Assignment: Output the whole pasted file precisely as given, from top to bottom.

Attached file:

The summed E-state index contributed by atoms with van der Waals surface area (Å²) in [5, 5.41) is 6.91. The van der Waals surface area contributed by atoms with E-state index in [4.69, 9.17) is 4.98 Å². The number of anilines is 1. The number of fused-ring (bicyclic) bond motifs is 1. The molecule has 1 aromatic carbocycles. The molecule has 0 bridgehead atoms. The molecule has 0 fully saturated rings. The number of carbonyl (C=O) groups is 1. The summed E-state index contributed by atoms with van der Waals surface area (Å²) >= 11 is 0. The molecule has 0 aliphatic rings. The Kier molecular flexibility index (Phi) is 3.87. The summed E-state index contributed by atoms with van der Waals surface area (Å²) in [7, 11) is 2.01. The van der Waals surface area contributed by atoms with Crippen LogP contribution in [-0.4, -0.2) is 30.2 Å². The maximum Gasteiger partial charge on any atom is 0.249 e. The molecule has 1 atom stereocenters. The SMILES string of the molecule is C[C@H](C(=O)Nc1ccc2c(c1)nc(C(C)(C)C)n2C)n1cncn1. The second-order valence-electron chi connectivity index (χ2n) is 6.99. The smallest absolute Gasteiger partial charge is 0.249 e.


The summed E-state index contributed by atoms with van der Waals surface area (Å²) in [5, 5.41) is 6.91. The van der Waals surface area contributed by atoms with E-state index in [4.69, 9.17) is 4.98 Å². The number of anilines is 1. The number of fused-ring (bicyclic) bond motifs is 1. The molecule has 1 aromatic carbocycles. The molecule has 0 bridgehead atoms. The molecule has 0 fully saturated rings. The number of carbonyl (C=O) groups is 1. The summed E-state index contributed by atoms with van der Waals surface area (Å²) >= 11 is 0. The molecule has 0 aliphatic rings. The Kier molecular flexibility index (Phi) is 3.87. The summed E-state index contributed by atoms with van der Waals surface area (Å²) in [7, 11) is 2.01. The van der Waals surface area contributed by atoms with Crippen LogP contribution in [-0.4, -0.2) is 30.2 Å². The maximum Gasteiger partial charge on any atom is 0.249 e. The molecule has 1 atom stereocenters. The SMILES string of the molecule is C[C@H](C(=O)Nc1ccc2c(c1)nc(C(C)(C)C)n2C)n1cncn1. The second-order valence-electron chi connectivity index (χ2n) is 6.99. The smallest absolute Gasteiger partial charge is 0.249 e.